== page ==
28 July 2009 ~ 2 Comments

The Butterfly Effect

Yesterday I was sitting in the outdoor section of a Starbucks near Yokohama station sipping coffee  when I noticed a butterfly fluttering around as if it was checking out the cafe to see if it were a good place to settle down and raise a family. At that moment something came over me…a wonderful feeling I’d never felt before. For the briefest of moments I imagined myself as the kind of person who could extend a finger and the butterfly, sensing my, I don’t know, purity of heart and utter inability to harm another of the Creator’s creatures, especially one as beautiful and guileless as a butterfly, would descend  sharply and land on it.

But, that feeling only lasted the few seconds it took for the butterfly to descend to a height parallel with mine, with that erratic way of flying they have that gives no indication which direction it would go next- whether it would be across the street or into my mouth. And once I get a good look at the pattern on its wings which are a pitch silky black speckled with the yellow of  urine diluted by an excessive amount of spring water, and its design suggestive of an intelligence both ingenious and inhuman…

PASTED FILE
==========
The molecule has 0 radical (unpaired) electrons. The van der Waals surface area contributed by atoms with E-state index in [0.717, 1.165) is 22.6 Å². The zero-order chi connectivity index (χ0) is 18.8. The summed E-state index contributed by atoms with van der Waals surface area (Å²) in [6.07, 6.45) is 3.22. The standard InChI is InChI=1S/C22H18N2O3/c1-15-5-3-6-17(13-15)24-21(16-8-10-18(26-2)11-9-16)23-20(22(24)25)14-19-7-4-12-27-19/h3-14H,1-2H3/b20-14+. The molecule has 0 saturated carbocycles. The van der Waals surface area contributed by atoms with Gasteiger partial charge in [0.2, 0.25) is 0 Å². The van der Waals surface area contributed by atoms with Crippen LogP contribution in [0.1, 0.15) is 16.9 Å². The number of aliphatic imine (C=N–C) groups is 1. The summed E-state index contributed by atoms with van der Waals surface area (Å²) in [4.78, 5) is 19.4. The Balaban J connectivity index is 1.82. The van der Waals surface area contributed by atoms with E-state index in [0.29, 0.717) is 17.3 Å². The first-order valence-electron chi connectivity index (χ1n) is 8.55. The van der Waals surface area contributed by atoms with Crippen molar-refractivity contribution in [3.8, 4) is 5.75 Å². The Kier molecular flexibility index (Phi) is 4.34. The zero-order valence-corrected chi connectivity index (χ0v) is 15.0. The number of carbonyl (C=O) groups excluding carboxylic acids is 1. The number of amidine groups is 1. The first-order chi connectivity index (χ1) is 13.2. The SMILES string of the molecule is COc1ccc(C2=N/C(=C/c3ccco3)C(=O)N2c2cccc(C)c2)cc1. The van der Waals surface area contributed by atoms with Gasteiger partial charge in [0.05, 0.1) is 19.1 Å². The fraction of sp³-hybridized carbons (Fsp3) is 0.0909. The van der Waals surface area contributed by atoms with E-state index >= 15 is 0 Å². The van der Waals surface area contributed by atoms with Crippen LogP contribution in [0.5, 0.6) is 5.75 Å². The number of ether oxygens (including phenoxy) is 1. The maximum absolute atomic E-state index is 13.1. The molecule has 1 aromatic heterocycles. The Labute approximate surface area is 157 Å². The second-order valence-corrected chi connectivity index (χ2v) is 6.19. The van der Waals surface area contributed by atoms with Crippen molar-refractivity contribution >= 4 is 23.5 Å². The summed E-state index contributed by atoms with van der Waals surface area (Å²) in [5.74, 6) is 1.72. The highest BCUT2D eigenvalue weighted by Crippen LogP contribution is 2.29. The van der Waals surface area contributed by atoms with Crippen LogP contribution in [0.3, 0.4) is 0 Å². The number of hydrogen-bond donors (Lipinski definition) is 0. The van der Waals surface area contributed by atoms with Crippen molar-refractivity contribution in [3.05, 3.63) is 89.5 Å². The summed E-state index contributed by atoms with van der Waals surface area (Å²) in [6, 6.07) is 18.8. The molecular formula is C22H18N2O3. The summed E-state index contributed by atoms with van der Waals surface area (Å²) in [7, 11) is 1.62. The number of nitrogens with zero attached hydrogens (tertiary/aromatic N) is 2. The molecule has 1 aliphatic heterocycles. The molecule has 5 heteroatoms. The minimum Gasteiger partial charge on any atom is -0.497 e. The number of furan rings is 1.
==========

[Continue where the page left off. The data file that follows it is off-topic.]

I duck inside the cafe to finish my coffee.

Loco

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2 Responses to “The Butterfly Effect”

  1. TLR 29 July 2009 at 2:03 am Permalink

    Here is a story from the Ch'uan Teng Lu, told by Alan Watts about "a fascinating encounter between Tao-hsin and the sage Fa-yung, who lived in a lonely temple on Mount Niu-t'ou, and was so holy that the birds used to bring him offerings of flowers. As the two men were talking, a wild animal roared close by, and Tao-hsin jumped. Fa-yung commented, –referring, of course, to the instinctive (klesa) of fright. Shortly afterwards, while he was for a moment unobserved, Tao-hsin wrote the Chinese character for on the rock where Fa-yung was accustomed to sit. When Fa-yung returned to sit down again, he saw the sacred name and hesitated to sit. said Tao-hsin, At this remark Fa-yung was fully awakened…and the birds never brought any more flowers.

    and finally there is this one:

    Once Chuang Tsu he was a butterfly, a butterfly flitting and fluttering around, happy with himself and doing as he pleased. He didn't know he was Chuang Tsu. Suddenly he woke up and there he was, solid and unmistakable Chuang Tsu. But he didn't know if he was Chuang Tsu who had dreamt he was a butterfly, or a butterfly dreaming he was Chuang Tsu.

    aloha,

    TLR

    • Locohama 29 July 2009 at 6:27 am Permalink

      thanks for the shout and the interesting if not cryptic chinese stories…real head scratchers hehehe


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